Cathedrals and smaller museums lead the way in Fairtrade Tourism chocolate
This Fairtrade Fortnight it has been revealed that Elizabeth Gaskell's House Museum, near Manchester, is part of a group of visitor attractions which are leading led the way by switching their souvenir chocolate bars to Fairtrade.
Many tourist attractions have a shop selling souvenir chocolate bars with a picture of the attraction on the wrapper. Back in 2014 The Meaningful Chocolate Company could not find a single tourist attraction which was using certified Fairtrade chocolate for their souvenir bars. Working with the Fairtrade Foundation the company developed a fast track way of providing the UK's first Fairtrade Belgian chocolate souvenir bars for venues. Attractions were invited to make the switch.
England’s cathedrals have led the way: Leicester Cathedral was the first to have a Fairtrade gift bar – celebrating Richard III. This was followed by Liverpool, Peterborough, St Paul’s, Salisbury, Lichfield, Exeter, Oxford and Canterbury cathedrals. The Scottish Parliament building was the first parliament in the world to say yes to a Fairtrade gift bar. Lincoln Castle was the first castle and Castell Henllys was the first ancient monument site to make the switch. King's College Cambridge was the first college to switch. The Welsh Oriel Gallery was the first gallery to switch. The Bronte Parsonage Museum, the Moyses Hall Museum and Elizabeth Gaskell's House have also commissioned bars.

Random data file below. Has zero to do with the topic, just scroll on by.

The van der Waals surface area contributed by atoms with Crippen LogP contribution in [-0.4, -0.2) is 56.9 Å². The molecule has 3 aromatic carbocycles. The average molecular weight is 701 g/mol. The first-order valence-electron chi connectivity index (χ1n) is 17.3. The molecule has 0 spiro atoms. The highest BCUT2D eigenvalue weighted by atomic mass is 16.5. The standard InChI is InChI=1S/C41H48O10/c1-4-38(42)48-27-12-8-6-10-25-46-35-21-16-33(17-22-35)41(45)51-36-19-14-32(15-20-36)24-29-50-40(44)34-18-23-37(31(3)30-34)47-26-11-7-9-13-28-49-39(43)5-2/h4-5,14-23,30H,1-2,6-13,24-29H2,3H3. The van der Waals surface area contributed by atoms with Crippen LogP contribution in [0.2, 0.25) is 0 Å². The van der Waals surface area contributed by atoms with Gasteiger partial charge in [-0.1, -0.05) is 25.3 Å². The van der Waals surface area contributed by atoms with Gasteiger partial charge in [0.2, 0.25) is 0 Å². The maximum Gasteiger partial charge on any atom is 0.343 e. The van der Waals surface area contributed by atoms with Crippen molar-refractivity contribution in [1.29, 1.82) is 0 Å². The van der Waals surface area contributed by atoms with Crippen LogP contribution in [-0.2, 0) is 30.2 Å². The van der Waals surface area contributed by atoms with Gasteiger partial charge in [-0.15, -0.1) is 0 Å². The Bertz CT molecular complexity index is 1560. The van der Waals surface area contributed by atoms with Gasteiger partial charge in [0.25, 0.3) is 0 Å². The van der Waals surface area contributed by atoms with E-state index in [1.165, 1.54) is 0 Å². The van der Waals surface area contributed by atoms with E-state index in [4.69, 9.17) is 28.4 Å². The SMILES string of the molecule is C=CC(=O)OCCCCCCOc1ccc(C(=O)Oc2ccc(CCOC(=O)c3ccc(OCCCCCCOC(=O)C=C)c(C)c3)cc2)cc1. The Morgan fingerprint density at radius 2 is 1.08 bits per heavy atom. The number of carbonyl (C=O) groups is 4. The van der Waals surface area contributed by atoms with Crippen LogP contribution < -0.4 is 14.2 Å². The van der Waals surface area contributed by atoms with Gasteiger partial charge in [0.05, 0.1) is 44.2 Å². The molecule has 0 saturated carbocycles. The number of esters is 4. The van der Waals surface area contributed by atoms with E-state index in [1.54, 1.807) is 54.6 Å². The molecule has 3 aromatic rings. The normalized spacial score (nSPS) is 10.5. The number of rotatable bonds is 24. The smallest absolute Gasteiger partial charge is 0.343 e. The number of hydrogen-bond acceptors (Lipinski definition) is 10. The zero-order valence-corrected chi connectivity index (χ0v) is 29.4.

Esther Lisk-Carew, from Elizabeth Gaskelll's House Museum, said; “We were delighted to commission Fairtrade souvenir bars, especially as Mrs Gaskell was a noted social campaigner for justice . We believe our visitors will appreciate the taste of the chocolate and be reassured that the farmers of the sugar and cocoa have received a fair price for their produce.They look great and taste great.”
Phil Haley, from The Meaningful Chocolate Company, said; “It’s time that all tourist attractions switched their souvenir chocolate to a certified Fairtrade blend. The Fair Tourism Bar Campaign, which we support, hopes to achieve this - aiming to make this the last year of unfair tourist chocolate being sold in UK attractions. It can be done. Customers did something similar in the 1980s by putting pressure on supermarkets and convincing them to stock Fairtrade products or switch their own brands to Fairtrade.”
To join the Fair Tourism Bar Campaign you can sign the www.Change.org petition, nominate an attraction at the campaign website www.FairTouristBars.org or write, message or Facebook your favourite attraction asking them to make the switch to fair tourist bars.